Are you ready for another Where In The Universe Challenge? Take a look and see if you can name where in the Universe this image is from. Give yourself extra points if you can name the spacecraft responsible for the image. As usual, we’ll provide the image today, but won’t reveal the answer until tomorrow. This gives you a chance to mull over the image and provide your answer/guess in the comment section — if you dare! Check back tomorrow on this same post to see how you did. Good luck!
UPDATE: The answer has now been posted below.
This image was taken on On March 4, 2009, by the Moderate Resolution Imaging Spectroradiometer (MODIS) on NASA’s Terra satellite. It is not plane contrails as some have suggested, but clouds that formed over the northeast Pacific Ocean that form around the particles in ship exhaust. This image shows how these ship “tracks” are different from the natural marine clouds in the same area. You can see a natural-color view of this image here, but from this enhanced image, scientists can determine the size of the cloud droplets.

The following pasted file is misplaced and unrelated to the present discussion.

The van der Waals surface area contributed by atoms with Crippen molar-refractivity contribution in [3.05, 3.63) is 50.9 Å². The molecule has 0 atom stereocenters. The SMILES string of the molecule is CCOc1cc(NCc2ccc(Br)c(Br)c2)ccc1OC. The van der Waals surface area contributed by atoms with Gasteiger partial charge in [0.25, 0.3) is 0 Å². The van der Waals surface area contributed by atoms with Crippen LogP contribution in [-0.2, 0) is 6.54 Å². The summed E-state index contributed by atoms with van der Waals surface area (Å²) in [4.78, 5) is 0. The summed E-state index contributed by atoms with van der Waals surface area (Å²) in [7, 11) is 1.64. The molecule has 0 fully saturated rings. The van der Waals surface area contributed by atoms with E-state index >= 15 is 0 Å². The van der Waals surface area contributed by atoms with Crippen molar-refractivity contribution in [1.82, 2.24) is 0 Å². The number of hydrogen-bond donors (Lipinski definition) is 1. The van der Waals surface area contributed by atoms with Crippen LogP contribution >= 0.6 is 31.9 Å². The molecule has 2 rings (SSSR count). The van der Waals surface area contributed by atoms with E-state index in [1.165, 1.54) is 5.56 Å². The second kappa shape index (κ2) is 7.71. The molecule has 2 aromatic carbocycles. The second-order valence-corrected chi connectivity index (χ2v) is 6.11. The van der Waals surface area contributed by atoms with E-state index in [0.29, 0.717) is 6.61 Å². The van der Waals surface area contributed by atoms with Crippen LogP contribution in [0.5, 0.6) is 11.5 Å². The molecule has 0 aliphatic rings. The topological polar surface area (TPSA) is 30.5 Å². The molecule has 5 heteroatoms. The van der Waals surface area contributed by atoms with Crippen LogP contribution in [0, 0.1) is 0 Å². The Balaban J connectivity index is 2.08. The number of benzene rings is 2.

Cloud droplets form when water vapor condenses onto a small particles, like the ship exhaust. The ship tracks are brighter than the regular clouds because the cloud particles in them are smaller (yellow and peach), but more numerous, than the particles in the natural clouds (lavender to dark purple).
Why are scientists concerned with cloud brightness? A cloud’s brightness impacts how much sunlight gets bounced back to space and how much reaches the surface of the Earth, which influences global climate. The size of the droplets also influences the amount of rain the clouds produce; smaller droplets are less likely to collide and form drops that are big enough to fall as rain.
How’d you do? Check back next week for another WITU Challenge!